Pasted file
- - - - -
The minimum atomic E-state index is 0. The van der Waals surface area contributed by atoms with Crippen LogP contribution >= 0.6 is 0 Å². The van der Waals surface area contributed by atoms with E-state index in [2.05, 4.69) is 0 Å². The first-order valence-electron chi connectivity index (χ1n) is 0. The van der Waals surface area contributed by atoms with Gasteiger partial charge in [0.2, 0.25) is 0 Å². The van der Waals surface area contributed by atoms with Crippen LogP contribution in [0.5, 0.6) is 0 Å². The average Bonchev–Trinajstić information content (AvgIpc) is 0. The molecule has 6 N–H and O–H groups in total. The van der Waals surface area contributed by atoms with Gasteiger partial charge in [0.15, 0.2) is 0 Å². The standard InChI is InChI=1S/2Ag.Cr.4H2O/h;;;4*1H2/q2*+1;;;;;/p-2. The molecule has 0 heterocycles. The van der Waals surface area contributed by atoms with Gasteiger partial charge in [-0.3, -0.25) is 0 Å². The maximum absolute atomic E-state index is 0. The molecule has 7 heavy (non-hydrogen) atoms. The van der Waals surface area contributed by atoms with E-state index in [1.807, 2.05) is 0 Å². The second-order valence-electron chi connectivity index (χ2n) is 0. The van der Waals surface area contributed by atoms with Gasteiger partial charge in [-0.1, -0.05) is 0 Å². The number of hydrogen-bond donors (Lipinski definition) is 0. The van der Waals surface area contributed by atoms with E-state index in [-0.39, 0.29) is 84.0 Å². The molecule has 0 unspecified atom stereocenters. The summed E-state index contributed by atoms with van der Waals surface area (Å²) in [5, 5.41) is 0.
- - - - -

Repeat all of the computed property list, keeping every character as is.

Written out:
The minimum atomic E-state index is 0. The van der Waals surface area contributed by atoms with Crippen LogP contribution >= 0.6 is 0 Å². The van der Waals surface area contributed by atoms with E-state index in [2.05, 4.69) is 0 Å². The first-order valence-electron chi connectivity index (χ1n) is 0. The van der Waals surface area contributed by atoms with Gasteiger partial charge in [0.2, 0.25) is 0 Å². The van der Waals surface area contributed by atoms with Crippen LogP contribution in [0.5, 0.6) is 0 Å². The average Bonchev–Trinajstić information content (AvgIpc) is 0. The molecule has 6 N–H and O–H groups in total. The van der Waals surface area contributed by atoms with Gasteiger partial charge in [0.15, 0.2) is 0 Å². The standard InChI is InChI=1S/2Ag.Cr.4H2O/h;;;4*1H2/q2*+1;;;;;/p-2. The molecule has 0 heterocycles. The van der Waals surface area contributed by atoms with Gasteiger partial charge in [-0.3, -0.25) is 0 Å². The maximum absolute atomic E-state index is 0. The molecule has 7 heavy (non-hydrogen) atoms. The van der Waals surface area contributed by atoms with E-state index in [1.807, 2.05) is 0 Å². The second-order valence-electron chi connectivity index (χ2n) is 0. The van der Waals surface area contributed by atoms with Gasteiger partial charge in [-0.1, -0.05) is 0 Å². The number of hydrogen-bond donors (Lipinski definition) is 0. The van der Waals surface area contributed by atoms with E-state index in [-0.39, 0.29) is 84.0 Å². The molecule has 0 unspecified atom stereocenters. The summed E-state index contributed by atoms with van der Waals surface area (Å²) in [5, 5.41) is 0.